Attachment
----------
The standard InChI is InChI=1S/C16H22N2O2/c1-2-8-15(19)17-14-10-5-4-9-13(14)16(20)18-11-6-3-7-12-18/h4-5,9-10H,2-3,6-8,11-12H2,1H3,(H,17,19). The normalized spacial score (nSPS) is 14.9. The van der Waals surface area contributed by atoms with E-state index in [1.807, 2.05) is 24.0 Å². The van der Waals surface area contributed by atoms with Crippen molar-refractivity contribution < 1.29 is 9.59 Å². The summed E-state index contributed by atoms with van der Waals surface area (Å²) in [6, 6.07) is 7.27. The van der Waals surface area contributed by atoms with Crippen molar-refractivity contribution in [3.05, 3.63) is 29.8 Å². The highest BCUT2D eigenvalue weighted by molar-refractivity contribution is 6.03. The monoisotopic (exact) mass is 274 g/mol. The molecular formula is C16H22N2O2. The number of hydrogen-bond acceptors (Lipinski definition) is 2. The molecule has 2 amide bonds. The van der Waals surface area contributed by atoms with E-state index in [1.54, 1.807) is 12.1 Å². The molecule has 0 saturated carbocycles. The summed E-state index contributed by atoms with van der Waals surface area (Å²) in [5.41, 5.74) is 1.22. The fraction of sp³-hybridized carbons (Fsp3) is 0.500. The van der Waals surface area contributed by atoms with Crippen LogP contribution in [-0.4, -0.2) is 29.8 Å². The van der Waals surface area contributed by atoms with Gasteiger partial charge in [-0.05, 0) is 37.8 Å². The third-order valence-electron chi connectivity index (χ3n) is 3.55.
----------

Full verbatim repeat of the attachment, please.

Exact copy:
The standard InChI is InChI=1S/C16H22N2O2/c1-2-8-15(19)17-14-10-5-4-9-13(14)16(20)18-11-6-3-7-12-18/h4-5,9-10H,2-3,6-8,11-12H2,1H3,(H,17,19). The normalized spacial score (nSPS) is 14.9. The van der Waals surface area contributed by atoms with E-state index in [1.807, 2.05) is 24.0 Å². The van der Waals surface area contributed by atoms with Crippen molar-refractivity contribution < 1.29 is 9.59 Å². The summed E-state index contributed by atoms with van der Waals surface area (Å²) in [6, 6.07) is 7.27. The van der Waals surface area contributed by atoms with Crippen molar-refractivity contribution in [3.05, 3.63) is 29.8 Å². The highest BCUT2D eigenvalue weighted by molar-refractivity contribution is 6.03. The monoisotopic (exact) mass is 274 g/mol. The molecular formula is C16H22N2O2. The number of hydrogen-bond acceptors (Lipinski definition) is 2. The molecule has 2 amide bonds. The van der Waals surface area contributed by atoms with E-state index in [1.54, 1.807) is 12.1 Å². The molecule has 0 saturated carbocycles. The summed E-state index contributed by atoms with van der Waals surface area (Å²) in [5.41, 5.74) is 1.22. The fraction of sp³-hybridized carbons (Fsp3) is 0.500. The van der Waals surface area contributed by atoms with Crippen LogP contribution in [-0.4, -0.2) is 29.8 Å². The van der Waals surface area contributed by atoms with Gasteiger partial charge in [-0.05, 0) is 37.8 Å². The third-order valence-electron chi connectivity index (χ3n) is 3.55.